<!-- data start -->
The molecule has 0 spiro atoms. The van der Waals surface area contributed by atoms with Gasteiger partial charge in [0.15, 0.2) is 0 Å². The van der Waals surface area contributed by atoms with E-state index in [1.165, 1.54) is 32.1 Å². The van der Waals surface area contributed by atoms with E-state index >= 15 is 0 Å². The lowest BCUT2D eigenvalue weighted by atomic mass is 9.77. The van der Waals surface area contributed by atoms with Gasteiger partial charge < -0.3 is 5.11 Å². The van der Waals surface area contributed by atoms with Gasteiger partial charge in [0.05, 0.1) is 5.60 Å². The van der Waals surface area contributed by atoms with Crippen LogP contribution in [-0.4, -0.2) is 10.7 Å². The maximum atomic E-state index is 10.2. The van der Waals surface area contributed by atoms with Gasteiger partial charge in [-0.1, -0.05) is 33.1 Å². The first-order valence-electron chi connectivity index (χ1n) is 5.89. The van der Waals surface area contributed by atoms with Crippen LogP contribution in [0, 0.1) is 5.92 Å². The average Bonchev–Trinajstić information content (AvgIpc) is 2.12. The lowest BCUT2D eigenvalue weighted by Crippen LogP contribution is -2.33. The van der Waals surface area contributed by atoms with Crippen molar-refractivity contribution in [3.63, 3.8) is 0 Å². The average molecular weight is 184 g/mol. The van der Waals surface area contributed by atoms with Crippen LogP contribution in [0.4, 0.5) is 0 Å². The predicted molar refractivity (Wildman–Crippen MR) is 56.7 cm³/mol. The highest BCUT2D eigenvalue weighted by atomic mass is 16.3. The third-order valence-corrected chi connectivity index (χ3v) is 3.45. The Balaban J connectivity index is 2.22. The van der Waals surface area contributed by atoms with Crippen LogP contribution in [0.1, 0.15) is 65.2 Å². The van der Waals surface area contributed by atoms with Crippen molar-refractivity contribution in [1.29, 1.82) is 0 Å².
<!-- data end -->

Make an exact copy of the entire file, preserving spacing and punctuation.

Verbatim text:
The molecule has 0 spiro atoms. The van der Waals surface area contributed by atoms with Gasteiger partial charge in [0.15, 0.2) is 0 Å². The van der Waals surface area contributed by atoms with E-state index in [1.165, 1.54) is 32.1 Å². The van der Waals surface area contributed by atoms with E-state index >= 15 is 0 Å². The lowest BCUT2D eigenvalue weighted by atomic mass is 9.77. The van der Waals surface area contributed by atoms with Gasteiger partial charge < -0.3 is 5.11 Å². The van der Waals surface area contributed by atoms with Gasteiger partial charge in [0.05, 0.1) is 5.60 Å². The van der Waals surface area contributed by atoms with Crippen LogP contribution in [-0.4, -0.2) is 10.7 Å². The maximum atomic E-state index is 10.2. The van der Waals surface area contributed by atoms with Gasteiger partial charge in [-0.1, -0.05) is 33.1 Å². The first-order valence-electron chi connectivity index (χ1n) is 5.89. The van der Waals surface area contributed by atoms with Crippen LogP contribution in [0, 0.1) is 5.92 Å². The average Bonchev–Trinajstić information content (AvgIpc) is 2.12. The lowest BCUT2D eigenvalue weighted by Crippen LogP contribution is -2.33. The van der Waals surface area contributed by atoms with Crippen molar-refractivity contribution in [3.63, 3.8) is 0 Å². The average molecular weight is 184 g/mol. The van der Waals surface area contributed by atoms with Crippen LogP contribution in [0.4, 0.5) is 0 Å². The predicted molar refractivity (Wildman–Crippen MR) is 56.7 cm³/mol. The highest BCUT2D eigenvalue weighted by atomic mass is 16.3. The third-order valence-corrected chi connectivity index (χ3v) is 3.45. The Balaban J connectivity index is 2.22. The van der Waals surface area contributed by atoms with Crippen LogP contribution in [0.1, 0.15) is 65.2 Å². The van der Waals surface area contributed by atoms with Crippen molar-refractivity contribution in [1.29, 1.82) is 0 Å².